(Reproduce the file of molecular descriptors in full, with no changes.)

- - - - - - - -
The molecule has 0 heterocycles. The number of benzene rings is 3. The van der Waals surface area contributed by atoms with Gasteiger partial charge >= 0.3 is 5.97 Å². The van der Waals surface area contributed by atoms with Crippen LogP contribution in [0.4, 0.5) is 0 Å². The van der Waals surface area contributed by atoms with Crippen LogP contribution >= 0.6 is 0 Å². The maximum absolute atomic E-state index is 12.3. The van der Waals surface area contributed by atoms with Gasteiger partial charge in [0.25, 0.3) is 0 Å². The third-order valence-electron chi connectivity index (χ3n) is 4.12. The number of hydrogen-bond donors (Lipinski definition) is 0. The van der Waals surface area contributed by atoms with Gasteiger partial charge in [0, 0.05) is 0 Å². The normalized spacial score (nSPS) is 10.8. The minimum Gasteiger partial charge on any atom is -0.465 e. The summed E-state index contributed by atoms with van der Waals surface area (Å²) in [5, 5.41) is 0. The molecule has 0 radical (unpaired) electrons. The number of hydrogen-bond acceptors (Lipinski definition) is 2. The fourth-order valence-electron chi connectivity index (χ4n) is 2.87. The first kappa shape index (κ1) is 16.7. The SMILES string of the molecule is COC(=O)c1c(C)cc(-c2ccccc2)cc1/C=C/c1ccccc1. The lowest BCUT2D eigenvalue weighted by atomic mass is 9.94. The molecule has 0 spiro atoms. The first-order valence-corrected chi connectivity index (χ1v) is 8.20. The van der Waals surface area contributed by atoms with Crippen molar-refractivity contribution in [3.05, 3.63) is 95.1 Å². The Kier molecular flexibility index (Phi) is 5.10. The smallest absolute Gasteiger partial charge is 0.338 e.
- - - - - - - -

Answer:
The molecule has 0 heterocycles. The number of benzene rings is 3. The van der Waals surface area contributed by atoms with Gasteiger partial charge >= 0.3 is 5.97 Å². The van der Waals surface area contributed by atoms with Crippen LogP contribution in [0.4, 0.5) is 0 Å². The van der Waals surface area contributed by atoms with Crippen LogP contribution >= 0.6 is 0 Å². The maximum absolute atomic E-state index is 12.3. The van der Waals surface area contributed by atoms with Gasteiger partial charge in [0.25, 0.3) is 0 Å². The third-order valence-electron chi connectivity index (χ3n) is 4.12. The number of hydrogen-bond donors (Lipinski definition) is 0. The van der Waals surface area contributed by atoms with Gasteiger partial charge in [0, 0.05) is 0 Å². The normalized spacial score (nSPS) is 10.8. The minimum Gasteiger partial charge on any atom is -0.465 e. The summed E-state index contributed by atoms with van der Waals surface area (Å²) in [5, 5.41) is 0. The molecule has 0 radical (unpaired) electrons. The number of hydrogen-bond acceptors (Lipinski definition) is 2. The fourth-order valence-electron chi connectivity index (χ4n) is 2.87. The first kappa shape index (κ1) is 16.7. The SMILES string of the molecule is COC(=O)c1c(C)cc(-c2ccccc2)cc1/C=C/c1ccccc1. The lowest BCUT2D eigenvalue weighted by atomic mass is 9.94. The molecule has 0 spiro atoms. The first-order valence-corrected chi connectivity index (χ1v) is 8.20. The van der Waals surface area contributed by atoms with Crippen molar-refractivity contribution in [3.05, 3.63) is 95.1 Å². The Kier molecular flexibility index (Phi) is 5.10. The smallest absolute Gasteiger partial charge is 0.338 e.